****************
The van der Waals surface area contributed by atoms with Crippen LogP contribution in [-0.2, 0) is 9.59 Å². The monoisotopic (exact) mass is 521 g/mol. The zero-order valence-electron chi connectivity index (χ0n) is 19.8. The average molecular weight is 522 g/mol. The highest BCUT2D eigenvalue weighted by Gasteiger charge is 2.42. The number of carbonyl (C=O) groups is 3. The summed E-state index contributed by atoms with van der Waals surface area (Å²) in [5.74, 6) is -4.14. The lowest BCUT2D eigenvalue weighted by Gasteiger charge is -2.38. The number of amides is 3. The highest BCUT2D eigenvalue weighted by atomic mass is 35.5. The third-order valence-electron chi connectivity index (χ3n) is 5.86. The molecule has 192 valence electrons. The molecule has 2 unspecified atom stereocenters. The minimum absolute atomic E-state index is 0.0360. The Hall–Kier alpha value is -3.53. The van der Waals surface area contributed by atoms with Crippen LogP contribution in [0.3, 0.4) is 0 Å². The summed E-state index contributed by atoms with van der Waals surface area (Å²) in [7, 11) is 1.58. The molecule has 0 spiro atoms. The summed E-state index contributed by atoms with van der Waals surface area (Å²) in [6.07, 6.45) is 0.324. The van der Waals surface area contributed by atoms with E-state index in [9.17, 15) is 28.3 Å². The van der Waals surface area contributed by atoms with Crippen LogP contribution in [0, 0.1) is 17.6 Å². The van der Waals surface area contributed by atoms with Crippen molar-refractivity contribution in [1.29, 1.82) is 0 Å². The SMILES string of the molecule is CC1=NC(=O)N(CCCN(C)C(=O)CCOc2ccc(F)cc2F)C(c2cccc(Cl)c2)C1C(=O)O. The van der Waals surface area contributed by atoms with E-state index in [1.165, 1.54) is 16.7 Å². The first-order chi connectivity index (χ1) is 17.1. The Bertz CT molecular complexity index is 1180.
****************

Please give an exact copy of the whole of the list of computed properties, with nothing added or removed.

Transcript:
The van der Waals surface area contributed by atoms with Crippen LogP contribution in [-0.2, 0) is 9.59 Å². The monoisotopic (exact) mass is 521 g/mol. The zero-order valence-electron chi connectivity index (χ0n) is 19.8. The average molecular weight is 522 g/mol. The highest BCUT2D eigenvalue weighted by Gasteiger charge is 2.42. The number of carbonyl (C=O) groups is 3. The summed E-state index contributed by atoms with van der Waals surface area (Å²) in [5.74, 6) is -4.14. The lowest BCUT2D eigenvalue weighted by Gasteiger charge is -2.38. The number of amides is 3. The highest BCUT2D eigenvalue weighted by atomic mass is 35.5. The third-order valence-electron chi connectivity index (χ3n) is 5.86. The molecule has 192 valence electrons. The molecule has 2 unspecified atom stereocenters. The minimum absolute atomic E-state index is 0.0360. The Hall–Kier alpha value is -3.53. The van der Waals surface area contributed by atoms with Crippen LogP contribution in [0.3, 0.4) is 0 Å². The summed E-state index contributed by atoms with van der Waals surface area (Å²) in [7, 11) is 1.58. The molecule has 0 spiro atoms. The summed E-state index contributed by atoms with van der Waals surface area (Å²) in [6.07, 6.45) is 0.324. The van der Waals surface area contributed by atoms with E-state index in [9.17, 15) is 28.3 Å². The van der Waals surface area contributed by atoms with Crippen LogP contribution in [0, 0.1) is 17.6 Å². The van der Waals surface area contributed by atoms with Crippen molar-refractivity contribution in [1.29, 1.82) is 0 Å². The SMILES string of the molecule is CC1=NC(=O)N(CCCN(C)C(=O)CCOc2ccc(F)cc2F)C(c2cccc(Cl)c2)C1C(=O)O. The van der Waals surface area contributed by atoms with E-state index in [1.165, 1.54) is 16.7 Å². The first-order chi connectivity index (χ1) is 17.1. The Bertz CT molecular complexity index is 1180.